David Zwirner is pleased to present an exhibition of new work by German artist Daniel Richter. This will be the artist's second solo exhibition at the gallery and will feature a selection of paintings and works on paper. Richter is currently the focus of an expansive survey, which traveled in 2007 from Hamburger Kunsthalle, Hamburg, Germany to Gemeentemuseum Den Haag, Den Haag, The Netherlands. The exhibition opens at Centro de Arte Contemporáneo de Málaga, Málaga, Spain in April and continues in the fall to the Denver Art Museum, Denver, CO, his first solo museum exhibition in the United States.

When Daniel Richter entered the Academy of Fine Arts in Hamburg in the early 1990s, the previously untrained artist viewed art as an opportunity to combine "freedom–as vague or idealistic as that concept may be–with aimlessness."¹ He first became known for his colorful abstract paintings, exploring superficiality and excessive ornamentation via patterning, repetition, arabesques, drips, and graffiti outlines. The artist garnered critical success in 1999 when he introduced large-scale figurative paintings. Despite the perceived departure, Richter actively maintains that the dichotomy between abstract and figurative painting is a constructed fiction, since the formal problems of color and composition remain constant.

Embracing an overtly psychedelic aesthetic, Richter's works are often painted with bright, almost fluorescent colors, pulsating and swirling as if they had materialized from a chemical reaction taking place on the surface of the work. Even in the sparser compositions, the canvases seem to swell with abundant activity and nervous intensity. The quieter spaces in his compositions reveal a coexistence of many different brushstrokes, patches, and spots, adding to the overall feeling of erupting energy. The artist's work consciously exists in a long tradition of painting, notably indebted to history painting. Richter is deeply interested in artists like Werner Büttner, Albert Oehlen, and Martin Kippenberger for what he has described as an "arrogant, loudmouthed conceptualism."²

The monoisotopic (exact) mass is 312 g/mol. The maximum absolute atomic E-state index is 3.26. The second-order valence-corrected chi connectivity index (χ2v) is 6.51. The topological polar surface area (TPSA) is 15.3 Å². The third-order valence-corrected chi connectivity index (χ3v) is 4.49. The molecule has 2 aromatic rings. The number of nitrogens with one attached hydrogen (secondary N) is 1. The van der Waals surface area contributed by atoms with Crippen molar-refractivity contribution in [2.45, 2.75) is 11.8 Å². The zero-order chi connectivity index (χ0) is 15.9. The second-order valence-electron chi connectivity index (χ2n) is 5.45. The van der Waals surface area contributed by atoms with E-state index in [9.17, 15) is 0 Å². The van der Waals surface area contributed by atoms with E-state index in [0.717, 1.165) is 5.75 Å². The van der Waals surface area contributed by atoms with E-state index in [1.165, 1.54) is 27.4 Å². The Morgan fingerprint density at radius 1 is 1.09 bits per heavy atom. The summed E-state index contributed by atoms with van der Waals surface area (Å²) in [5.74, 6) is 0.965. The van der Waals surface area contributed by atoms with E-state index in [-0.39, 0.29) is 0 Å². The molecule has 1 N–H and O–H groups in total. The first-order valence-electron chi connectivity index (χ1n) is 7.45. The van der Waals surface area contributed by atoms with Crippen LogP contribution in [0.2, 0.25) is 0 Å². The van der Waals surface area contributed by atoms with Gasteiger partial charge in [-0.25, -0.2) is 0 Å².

Concerned with problems of authenticity and documentation, Richter often finds inspiration in magazines, newspapers, and books. His works are equally activated by an engagement with dream states; thus Richter’s images exist essentially as collaged constructions. Rife with both latent and overt violence, skepticism, political struggle, social transformation, and public upheaval, the paintings concurrently brim with humor and exuberance, as dynamic celebrations of the medium. Vis-à-vis the painterly process, drawing functions for Richter as a vital mode of understanding the possibility and durability of his subjects. Within his artistic practice, the works on paper extend beyond experiments in composition to encompass psychological studies of his themes.

The painting Die Idealisten, 2008, from which the exhibition derives its title, emblematizes the aggressive fervency, which has come to characterize the artist's work. In this anarchic canvas, three boldly colored figures writhe amidst a fiery, destructive urban scene; however, their poses seem more evocative of rock musicians, than rioters. The conflation of music and social unrest underscores Richter's early punk and leftist affiliations, but resolutely defies definite political commentary.

¹ P. Kaiser, Interview with the artist in Huntergrund (Ostfildern: Hatje Cantz Verlag, 2006), p. 196.

² Kaiser, pp. 196-197.

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